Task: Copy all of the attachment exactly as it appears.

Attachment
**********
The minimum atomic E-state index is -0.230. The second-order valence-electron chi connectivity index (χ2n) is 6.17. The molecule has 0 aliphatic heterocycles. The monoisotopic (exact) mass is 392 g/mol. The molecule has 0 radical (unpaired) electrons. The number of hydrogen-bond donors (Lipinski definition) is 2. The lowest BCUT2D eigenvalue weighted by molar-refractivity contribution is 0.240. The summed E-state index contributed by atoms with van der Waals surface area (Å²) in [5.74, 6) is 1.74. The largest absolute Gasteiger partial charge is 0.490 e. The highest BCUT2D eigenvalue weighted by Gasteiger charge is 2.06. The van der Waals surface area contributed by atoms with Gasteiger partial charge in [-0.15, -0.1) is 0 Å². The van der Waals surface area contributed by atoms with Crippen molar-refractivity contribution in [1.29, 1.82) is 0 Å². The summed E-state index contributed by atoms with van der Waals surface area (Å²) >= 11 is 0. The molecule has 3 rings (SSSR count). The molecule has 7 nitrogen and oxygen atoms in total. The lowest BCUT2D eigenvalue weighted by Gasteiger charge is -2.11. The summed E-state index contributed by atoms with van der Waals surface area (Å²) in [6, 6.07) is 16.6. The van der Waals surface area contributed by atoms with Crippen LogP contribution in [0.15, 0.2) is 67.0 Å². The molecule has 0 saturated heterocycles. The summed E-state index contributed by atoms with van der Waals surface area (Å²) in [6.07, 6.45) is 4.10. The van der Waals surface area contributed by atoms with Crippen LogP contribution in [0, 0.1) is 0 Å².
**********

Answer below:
The minimum atomic E-state index is -0.230. The second-order valence-electron chi connectivity index (χ2n) is 6.17. The molecule has 0 aliphatic heterocycles. The monoisotopic (exact) mass is 392 g/mol. The molecule has 0 radical (unpaired) electrons. The number of hydrogen-bond donors (Lipinski definition) is 2. The lowest BCUT2D eigenvalue weighted by molar-refractivity contribution is 0.240. The summed E-state index contributed by atoms with van der Waals surface area (Å²) in [5.74, 6) is 1.74. The largest absolute Gasteiger partial charge is 0.490 e. The highest BCUT2D eigenvalue weighted by Gasteiger charge is 2.06. The van der Waals surface area contributed by atoms with Gasteiger partial charge in [-0.15, -0.1) is 0 Å². The van der Waals surface area contributed by atoms with Crippen molar-refractivity contribution in [1.29, 1.82) is 0 Å². The summed E-state index contributed by atoms with van der Waals surface area (Å²) >= 11 is 0. The molecule has 3 rings (SSSR count). The molecule has 7 nitrogen and oxygen atoms in total. The lowest BCUT2D eigenvalue weighted by Gasteiger charge is -2.11. The summed E-state index contributed by atoms with van der Waals surface area (Å²) in [6, 6.07) is 16.6. The van der Waals surface area contributed by atoms with Crippen LogP contribution in [0.15, 0.2) is 67.0 Å². The molecule has 0 saturated heterocycles. The summed E-state index contributed by atoms with van der Waals surface area (Å²) in [6.07, 6.45) is 4.10. The van der Waals surface area contributed by atoms with Crippen LogP contribution in [0, 0.1) is 0 Å².